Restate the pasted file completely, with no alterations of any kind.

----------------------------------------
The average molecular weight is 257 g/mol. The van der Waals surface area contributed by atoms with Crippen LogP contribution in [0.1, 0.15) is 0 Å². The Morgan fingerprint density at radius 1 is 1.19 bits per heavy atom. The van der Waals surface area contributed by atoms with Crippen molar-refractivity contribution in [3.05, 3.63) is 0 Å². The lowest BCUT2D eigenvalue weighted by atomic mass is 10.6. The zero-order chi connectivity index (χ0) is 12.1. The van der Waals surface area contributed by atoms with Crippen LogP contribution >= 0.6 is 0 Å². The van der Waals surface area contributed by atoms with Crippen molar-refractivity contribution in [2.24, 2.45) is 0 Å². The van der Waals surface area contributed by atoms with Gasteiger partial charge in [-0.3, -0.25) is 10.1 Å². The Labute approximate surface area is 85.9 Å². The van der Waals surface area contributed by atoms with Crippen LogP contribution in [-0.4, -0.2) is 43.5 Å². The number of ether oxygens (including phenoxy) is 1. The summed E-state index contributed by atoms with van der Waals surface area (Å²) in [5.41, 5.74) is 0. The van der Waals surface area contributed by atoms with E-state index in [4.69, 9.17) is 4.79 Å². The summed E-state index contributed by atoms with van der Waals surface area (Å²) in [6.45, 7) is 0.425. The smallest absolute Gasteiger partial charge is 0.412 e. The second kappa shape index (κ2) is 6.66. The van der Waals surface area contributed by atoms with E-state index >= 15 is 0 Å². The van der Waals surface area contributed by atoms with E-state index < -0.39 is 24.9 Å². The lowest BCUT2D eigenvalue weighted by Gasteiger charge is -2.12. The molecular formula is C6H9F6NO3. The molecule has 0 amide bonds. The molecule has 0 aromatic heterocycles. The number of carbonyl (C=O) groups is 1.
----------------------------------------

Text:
The average molecular weight is 257 g/mol. The van der Waals surface area contributed by atoms with Crippen LogP contribution in [0.1, 0.15) is 0 Å². The Morgan fingerprint density at radius 1 is 1.19 bits per heavy atom. The van der Waals surface area contributed by atoms with Crippen molar-refractivity contribution in [3.05, 3.63) is 0 Å². The lowest BCUT2D eigenvalue weighted by atomic mass is 10.6. The zero-order chi connectivity index (χ0) is 12.1. The van der Waals surface area contributed by atoms with Crippen LogP contribution >= 0.6 is 0 Å². The van der Waals surface area contributed by atoms with Crippen molar-refractivity contribution in [2.24, 2.45) is 0 Å². The van der Waals surface area contributed by atoms with Gasteiger partial charge in [-0.3, -0.25) is 10.1 Å². The Labute approximate surface area is 85.9 Å². The van der Waals surface area contributed by atoms with Crippen LogP contribution in [-0.4, -0.2) is 43.5 Å². The number of ether oxygens (including phenoxy) is 1. The summed E-state index contributed by atoms with van der Waals surface area (Å²) in [5.41, 5.74) is 0. The van der Waals surface area contributed by atoms with E-state index in [4.69, 9.17) is 4.79 Å². The summed E-state index contributed by atoms with van der Waals surface area (Å²) in [6.45, 7) is 0.425. The smallest absolute Gasteiger partial charge is 0.412 e. The second kappa shape index (κ2) is 6.66. The van der Waals surface area contributed by atoms with E-state index >= 15 is 0 Å². The van der Waals surface area contributed by atoms with E-state index < -0.39 is 24.9 Å². The lowest BCUT2D eigenvalue weighted by Gasteiger charge is -2.12. The molecular formula is C6H9F6NO3. The molecule has 0 amide bonds. The molecule has 0 aromatic heterocycles. The number of carbonyl (C=O) groups is 1.